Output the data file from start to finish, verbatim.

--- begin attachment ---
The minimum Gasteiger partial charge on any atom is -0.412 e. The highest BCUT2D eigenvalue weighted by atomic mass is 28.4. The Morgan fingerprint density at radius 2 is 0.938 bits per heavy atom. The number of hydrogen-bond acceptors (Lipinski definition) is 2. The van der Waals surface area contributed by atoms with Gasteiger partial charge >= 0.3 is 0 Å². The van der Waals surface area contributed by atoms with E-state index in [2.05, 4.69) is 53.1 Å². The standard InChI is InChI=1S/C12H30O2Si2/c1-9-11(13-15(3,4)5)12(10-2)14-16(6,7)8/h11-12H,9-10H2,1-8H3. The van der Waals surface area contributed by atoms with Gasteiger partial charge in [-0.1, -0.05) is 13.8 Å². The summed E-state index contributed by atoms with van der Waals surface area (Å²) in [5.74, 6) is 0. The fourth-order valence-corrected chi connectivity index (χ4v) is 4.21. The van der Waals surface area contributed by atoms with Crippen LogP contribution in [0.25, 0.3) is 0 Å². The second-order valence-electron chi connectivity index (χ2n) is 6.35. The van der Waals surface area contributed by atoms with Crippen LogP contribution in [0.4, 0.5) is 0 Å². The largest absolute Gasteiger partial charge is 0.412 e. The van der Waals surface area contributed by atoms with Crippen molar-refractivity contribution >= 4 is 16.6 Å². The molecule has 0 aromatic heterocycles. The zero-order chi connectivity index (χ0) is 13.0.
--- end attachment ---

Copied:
The minimum Gasteiger partial charge on any atom is -0.412 e. The highest BCUT2D eigenvalue weighted by atomic mass is 28.4. The Morgan fingerprint density at radius 2 is 0.938 bits per heavy atom. The number of hydrogen-bond acceptors (Lipinski definition) is 2. The van der Waals surface area contributed by atoms with Gasteiger partial charge >= 0.3 is 0 Å². The van der Waals surface area contributed by atoms with E-state index in [2.05, 4.69) is 53.1 Å². The standard InChI is InChI=1S/C12H30O2Si2/c1-9-11(13-15(3,4)5)12(10-2)14-16(6,7)8/h11-12H,9-10H2,1-8H3. The van der Waals surface area contributed by atoms with Gasteiger partial charge in [-0.1, -0.05) is 13.8 Å². The summed E-state index contributed by atoms with van der Waals surface area (Å²) in [5.74, 6) is 0. The fourth-order valence-corrected chi connectivity index (χ4v) is 4.21. The van der Waals surface area contributed by atoms with Crippen LogP contribution in [0.25, 0.3) is 0 Å². The second-order valence-electron chi connectivity index (χ2n) is 6.35. The van der Waals surface area contributed by atoms with Crippen LogP contribution in [0.4, 0.5) is 0 Å². The largest absolute Gasteiger partial charge is 0.412 e. The van der Waals surface area contributed by atoms with Crippen molar-refractivity contribution >= 4 is 16.6 Å². The molecule has 0 aromatic heterocycles. The zero-order chi connectivity index (χ0) is 13.0.